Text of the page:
Getting There

Ryanair (0871 246 0000; flies from Stansted to Linz, 17 miles from the castle. To reduce the impact on the environment, you can buy an "offset" from Climate Care (01865 207 000; The environmental cost of a return flight from London to Linz, in economy class, is calculated by Climate Care at around £2. The money is used to fund sustainable energy and reforestation projects.

Staying There

Castle Mühldorf, Feldkirchen an der Donau, Austria (00 43 7233 7241;

Further Information

Austrian National Tourist Office (0845 101 1818;

Arts and Entertainment
Banksy's 'The Girl with the Pierced Eardrum' in Bristol
art'Girl with the Pierced Eardrum' followed hoax reports artist had been arrested and unveiled
Life and Style

Board creates magnetic field to achieve lift

Stephanie first after her public appearance as a woman at Rad Fest 2014

Arts and Entertainment
James Blunt's debut album Back to Bedlam shot him to fame in 2004

Singer says the track was 'force-fed down people's throats'

Have you tried new the Independent Digital Edition apps?
peopleJust weeks after he created dress for Alamuddin-Clooney wedding
Life and Style
A street vendor in Mexico City sells Dorilocos, which are topped with carrot, jimaca, cucumber, peanuts, pork rinds, spices and hot sauce
food + drink

Trend which requires crisps, a fork and a strong stomach is sweeping Mexico's streets

Arts and Entertainment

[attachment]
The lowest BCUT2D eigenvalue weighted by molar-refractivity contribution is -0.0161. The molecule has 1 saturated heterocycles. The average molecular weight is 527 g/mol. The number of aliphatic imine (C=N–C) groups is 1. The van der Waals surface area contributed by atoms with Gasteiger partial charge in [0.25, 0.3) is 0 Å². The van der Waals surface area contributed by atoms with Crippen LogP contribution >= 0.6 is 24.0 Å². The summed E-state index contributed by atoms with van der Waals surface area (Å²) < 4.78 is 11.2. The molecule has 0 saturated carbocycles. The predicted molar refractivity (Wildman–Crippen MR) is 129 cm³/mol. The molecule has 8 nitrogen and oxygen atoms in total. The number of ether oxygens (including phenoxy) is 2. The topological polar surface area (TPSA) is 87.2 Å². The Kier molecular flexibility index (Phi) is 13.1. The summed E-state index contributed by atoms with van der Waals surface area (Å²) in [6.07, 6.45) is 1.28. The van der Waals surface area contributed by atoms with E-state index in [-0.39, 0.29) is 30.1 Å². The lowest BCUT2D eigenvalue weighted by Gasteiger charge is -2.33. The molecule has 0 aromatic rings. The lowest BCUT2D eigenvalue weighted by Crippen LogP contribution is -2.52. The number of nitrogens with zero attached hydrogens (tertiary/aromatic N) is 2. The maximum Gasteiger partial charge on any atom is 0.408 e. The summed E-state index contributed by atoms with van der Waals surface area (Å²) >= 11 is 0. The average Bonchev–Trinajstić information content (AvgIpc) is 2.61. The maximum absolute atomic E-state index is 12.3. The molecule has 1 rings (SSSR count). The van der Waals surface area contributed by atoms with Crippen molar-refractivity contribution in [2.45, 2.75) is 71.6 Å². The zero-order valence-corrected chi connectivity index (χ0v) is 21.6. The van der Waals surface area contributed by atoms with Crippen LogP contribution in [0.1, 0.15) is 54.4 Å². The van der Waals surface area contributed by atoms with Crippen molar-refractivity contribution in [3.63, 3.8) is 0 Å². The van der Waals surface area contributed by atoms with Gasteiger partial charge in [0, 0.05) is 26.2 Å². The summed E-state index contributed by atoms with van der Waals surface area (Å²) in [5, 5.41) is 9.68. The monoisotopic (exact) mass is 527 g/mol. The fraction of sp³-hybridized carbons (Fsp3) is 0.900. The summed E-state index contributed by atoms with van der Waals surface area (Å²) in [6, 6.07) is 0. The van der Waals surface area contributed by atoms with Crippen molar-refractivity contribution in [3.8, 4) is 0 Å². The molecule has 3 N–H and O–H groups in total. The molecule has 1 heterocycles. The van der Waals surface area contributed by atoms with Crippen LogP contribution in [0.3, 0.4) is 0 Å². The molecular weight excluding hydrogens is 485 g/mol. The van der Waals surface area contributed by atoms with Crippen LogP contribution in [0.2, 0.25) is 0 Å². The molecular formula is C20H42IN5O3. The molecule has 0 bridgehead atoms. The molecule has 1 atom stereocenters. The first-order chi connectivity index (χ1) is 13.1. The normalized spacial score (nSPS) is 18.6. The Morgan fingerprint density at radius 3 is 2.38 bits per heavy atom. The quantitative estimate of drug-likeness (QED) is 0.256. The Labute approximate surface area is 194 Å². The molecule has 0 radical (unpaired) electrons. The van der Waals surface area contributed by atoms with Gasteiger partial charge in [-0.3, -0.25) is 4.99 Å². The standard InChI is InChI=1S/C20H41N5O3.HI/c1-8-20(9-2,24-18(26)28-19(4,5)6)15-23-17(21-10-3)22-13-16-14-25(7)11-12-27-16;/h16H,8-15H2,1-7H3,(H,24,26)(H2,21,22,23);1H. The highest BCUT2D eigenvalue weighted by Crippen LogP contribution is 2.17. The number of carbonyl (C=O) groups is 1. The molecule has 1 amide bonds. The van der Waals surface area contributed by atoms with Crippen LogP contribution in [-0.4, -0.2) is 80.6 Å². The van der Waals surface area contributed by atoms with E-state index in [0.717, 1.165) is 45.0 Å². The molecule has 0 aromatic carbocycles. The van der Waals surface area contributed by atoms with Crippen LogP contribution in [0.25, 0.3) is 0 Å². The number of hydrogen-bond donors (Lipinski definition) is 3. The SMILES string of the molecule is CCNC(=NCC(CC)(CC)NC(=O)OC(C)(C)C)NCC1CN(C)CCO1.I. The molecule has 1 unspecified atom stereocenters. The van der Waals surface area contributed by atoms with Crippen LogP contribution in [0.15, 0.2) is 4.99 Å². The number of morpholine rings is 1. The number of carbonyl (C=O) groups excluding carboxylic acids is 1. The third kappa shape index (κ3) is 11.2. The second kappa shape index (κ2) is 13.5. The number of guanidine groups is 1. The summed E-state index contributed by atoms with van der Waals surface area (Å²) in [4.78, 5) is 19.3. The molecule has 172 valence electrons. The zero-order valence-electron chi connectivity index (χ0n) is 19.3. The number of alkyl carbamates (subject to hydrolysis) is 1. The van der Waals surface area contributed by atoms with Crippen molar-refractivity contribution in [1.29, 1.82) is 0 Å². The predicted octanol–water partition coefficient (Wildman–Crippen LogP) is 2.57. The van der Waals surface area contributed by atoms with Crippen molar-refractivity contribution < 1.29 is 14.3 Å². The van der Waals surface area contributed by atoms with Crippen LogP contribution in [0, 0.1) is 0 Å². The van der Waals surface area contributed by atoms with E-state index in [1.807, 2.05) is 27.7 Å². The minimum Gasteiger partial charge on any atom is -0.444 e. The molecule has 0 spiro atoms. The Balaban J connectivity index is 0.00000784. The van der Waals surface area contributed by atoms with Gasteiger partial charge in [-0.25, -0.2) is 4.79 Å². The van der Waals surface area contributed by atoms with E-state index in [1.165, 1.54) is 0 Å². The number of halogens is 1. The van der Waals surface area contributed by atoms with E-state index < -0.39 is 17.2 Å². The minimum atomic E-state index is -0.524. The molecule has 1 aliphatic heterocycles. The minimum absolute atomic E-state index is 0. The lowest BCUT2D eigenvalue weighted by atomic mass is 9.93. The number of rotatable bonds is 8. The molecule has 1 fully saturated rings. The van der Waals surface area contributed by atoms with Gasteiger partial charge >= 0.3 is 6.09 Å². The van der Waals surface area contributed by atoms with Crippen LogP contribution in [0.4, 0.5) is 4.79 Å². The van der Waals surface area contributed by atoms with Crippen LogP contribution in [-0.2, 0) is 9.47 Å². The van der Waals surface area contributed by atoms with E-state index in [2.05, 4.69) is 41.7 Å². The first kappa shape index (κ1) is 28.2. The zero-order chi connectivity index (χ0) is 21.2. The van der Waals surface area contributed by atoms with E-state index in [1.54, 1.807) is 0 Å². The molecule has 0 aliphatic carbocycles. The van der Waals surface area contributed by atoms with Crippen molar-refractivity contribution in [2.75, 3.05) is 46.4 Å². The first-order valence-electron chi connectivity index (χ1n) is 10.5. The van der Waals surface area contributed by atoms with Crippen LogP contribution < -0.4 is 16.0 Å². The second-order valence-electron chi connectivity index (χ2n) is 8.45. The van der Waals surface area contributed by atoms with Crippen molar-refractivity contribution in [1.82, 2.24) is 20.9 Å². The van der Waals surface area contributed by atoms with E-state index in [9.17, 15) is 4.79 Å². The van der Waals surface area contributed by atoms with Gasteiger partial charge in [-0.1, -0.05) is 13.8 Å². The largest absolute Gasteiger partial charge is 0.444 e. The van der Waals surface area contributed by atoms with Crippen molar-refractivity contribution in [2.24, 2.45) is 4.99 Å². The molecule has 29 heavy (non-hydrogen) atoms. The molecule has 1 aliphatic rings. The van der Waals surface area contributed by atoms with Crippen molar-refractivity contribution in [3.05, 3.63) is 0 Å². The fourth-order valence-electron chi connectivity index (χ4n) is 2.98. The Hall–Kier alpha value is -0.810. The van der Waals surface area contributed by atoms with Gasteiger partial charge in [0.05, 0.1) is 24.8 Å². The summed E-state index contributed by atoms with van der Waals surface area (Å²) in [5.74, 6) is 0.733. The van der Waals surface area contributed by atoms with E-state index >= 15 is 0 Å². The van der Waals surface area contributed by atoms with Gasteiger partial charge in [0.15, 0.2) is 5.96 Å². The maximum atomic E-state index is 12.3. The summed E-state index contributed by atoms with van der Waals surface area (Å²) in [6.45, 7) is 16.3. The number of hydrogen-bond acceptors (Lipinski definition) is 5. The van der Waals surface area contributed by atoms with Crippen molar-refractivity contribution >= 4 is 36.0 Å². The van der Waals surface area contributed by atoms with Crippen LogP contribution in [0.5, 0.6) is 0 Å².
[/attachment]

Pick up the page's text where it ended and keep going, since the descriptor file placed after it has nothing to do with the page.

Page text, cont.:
George Lucas poses with a group of Star Wars-inspired Disney characters at Disney's Hollywood Studios in 2010

George Lucas criticises the major Hollywood film studios

football West Brom vs Man Utd match report: Blind grabs point, but away form a problem for Van Gaal
Arts and Entertainment
Bloom Time: Mira Sorvino
tvMira Sorvino on leaving movie roles for 'The Intruders'
Arts and Entertainment
Leonardo DiCaprio talks during the press conference for the film

Film follows park rangers in the Congo

ebookHow to enjoy the perfect short break in 20 great cities
Arts and Entertainment
Gotham is coming to UK shores this autumn
tvGotham, episode 2, review
Adel Taraabt in action for QPR against West Ham earlier this month
footballQPR boss says midfielder is 'not fit to play football'
First woman: Valentina Tereshkova
peopleNASA guinea pig Kate Greene thinks it might fly
Chris Grayling, Justice Secretary: 'There are pressures which we are facing but there is not a crisis'

Does Chris Grayling realise what a vague concept he is dealing with?

Independent Travel Videos
Independent Travel Videos
Simon Calder in Amsterdam
Independent Travel Videos
Simon Calder in Giverny
Independent Travel Videos
Simon Calder in St John's
Independent Travel Videos
Latest stories from i100
Have you tried new the Independent Digital Edition apps?
Independent Dating

By clicking 'Search' you
are agreeing to our
Terms of Use.

ES Rentals

    iJobs Job Widget
    iJobs Travel

    SCRUM Master

    £30 - 50k (DOE) + Benefits: Guru Careers: We are seeking a SCRUM Master to joi...

    Franchise Support Assistant

    £13,520: Recruitment Genius: As this role can be customer facing at times, the...

    Financial Controller

    £50000 - £60000 per annum: Sauce Recruitment: A successful entertainment, even...

    Direct Marketing Executive - Offline - SW London

    £25000 - £30000 per annum + benefits: Ashdown Group: A fantastic opportunity h...

    Day In a Page

    Two super-sized ships have cruised into British waters, but how big can these behemoths get?

    Super-sized ships: How big can they get?